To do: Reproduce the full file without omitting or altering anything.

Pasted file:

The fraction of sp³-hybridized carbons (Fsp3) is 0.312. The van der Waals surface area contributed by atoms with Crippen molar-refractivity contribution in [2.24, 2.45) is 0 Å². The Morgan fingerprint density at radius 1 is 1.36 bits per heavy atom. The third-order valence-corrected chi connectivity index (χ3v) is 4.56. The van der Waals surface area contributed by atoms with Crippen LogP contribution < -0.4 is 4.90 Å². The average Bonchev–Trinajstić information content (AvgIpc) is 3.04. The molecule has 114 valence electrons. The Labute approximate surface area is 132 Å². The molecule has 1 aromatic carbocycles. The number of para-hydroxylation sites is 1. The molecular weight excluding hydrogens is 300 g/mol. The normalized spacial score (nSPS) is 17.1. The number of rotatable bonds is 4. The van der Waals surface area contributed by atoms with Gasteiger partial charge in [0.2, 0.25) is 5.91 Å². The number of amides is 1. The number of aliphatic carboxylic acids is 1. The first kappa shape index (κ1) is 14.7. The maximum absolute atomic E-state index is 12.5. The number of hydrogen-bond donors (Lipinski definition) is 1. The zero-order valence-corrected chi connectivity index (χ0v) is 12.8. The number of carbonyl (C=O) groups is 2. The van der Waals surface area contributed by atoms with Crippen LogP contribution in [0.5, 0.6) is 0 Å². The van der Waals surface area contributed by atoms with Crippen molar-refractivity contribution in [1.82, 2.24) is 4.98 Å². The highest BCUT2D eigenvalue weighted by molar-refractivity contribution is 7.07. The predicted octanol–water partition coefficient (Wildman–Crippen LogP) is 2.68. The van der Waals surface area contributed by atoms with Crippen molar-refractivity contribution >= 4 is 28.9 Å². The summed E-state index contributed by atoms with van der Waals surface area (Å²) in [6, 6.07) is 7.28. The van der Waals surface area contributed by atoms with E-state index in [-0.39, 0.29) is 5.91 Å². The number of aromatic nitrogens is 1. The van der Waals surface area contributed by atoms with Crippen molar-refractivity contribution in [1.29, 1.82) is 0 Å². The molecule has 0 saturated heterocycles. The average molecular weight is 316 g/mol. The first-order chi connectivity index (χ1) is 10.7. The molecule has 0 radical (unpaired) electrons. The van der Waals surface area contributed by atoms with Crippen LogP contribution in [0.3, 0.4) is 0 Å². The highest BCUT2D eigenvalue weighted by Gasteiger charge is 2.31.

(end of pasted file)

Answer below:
The fraction of sp³-hybridized carbons (Fsp3) is 0.312. The van der Waals surface area contributed by atoms with Crippen molar-refractivity contribution in [2.24, 2.45) is 0 Å². The Morgan fingerprint density at radius 1 is 1.36 bits per heavy atom. The third-order valence-corrected chi connectivity index (χ3v) is 4.56. The van der Waals surface area contributed by atoms with Crippen LogP contribution < -0.4 is 4.90 Å². The average Bonchev–Trinajstić information content (AvgIpc) is 3.04. The molecule has 114 valence electrons. The Labute approximate surface area is 132 Å². The molecule has 1 aromatic carbocycles. The number of para-hydroxylation sites is 1. The molecular weight excluding hydrogens is 300 g/mol. The normalized spacial score (nSPS) is 17.1. The number of rotatable bonds is 4. The van der Waals surface area contributed by atoms with Gasteiger partial charge in [0.2, 0.25) is 5.91 Å². The number of amides is 1. The number of aliphatic carboxylic acids is 1. The first kappa shape index (κ1) is 14.7. The maximum absolute atomic E-state index is 12.5. The number of hydrogen-bond donors (Lipinski definition) is 1. The zero-order valence-corrected chi connectivity index (χ0v) is 12.8. The number of carbonyl (C=O) groups is 2. The van der Waals surface area contributed by atoms with Crippen LogP contribution in [0.5, 0.6) is 0 Å². The van der Waals surface area contributed by atoms with Crippen molar-refractivity contribution in [1.82, 2.24) is 4.98 Å². The highest BCUT2D eigenvalue weighted by molar-refractivity contribution is 7.07. The predicted octanol–water partition coefficient (Wildman–Crippen LogP) is 2.68. The van der Waals surface area contributed by atoms with Crippen molar-refractivity contribution >= 4 is 28.9 Å². The summed E-state index contributed by atoms with van der Waals surface area (Å²) in [6, 6.07) is 7.28. The van der Waals surface area contributed by atoms with E-state index in [-0.39, 0.29) is 5.91 Å². The number of aromatic nitrogens is 1. The van der Waals surface area contributed by atoms with Crippen molar-refractivity contribution in [1.29, 1.82) is 0 Å². The molecule has 0 saturated heterocycles. The average molecular weight is 316 g/mol. The first-order chi connectivity index (χ1) is 10.7. The molecule has 0 radical (unpaired) electrons. The van der Waals surface area contributed by atoms with Crippen LogP contribution in [0.3, 0.4) is 0 Å². The highest BCUT2D eigenvalue weighted by Gasteiger charge is 2.31.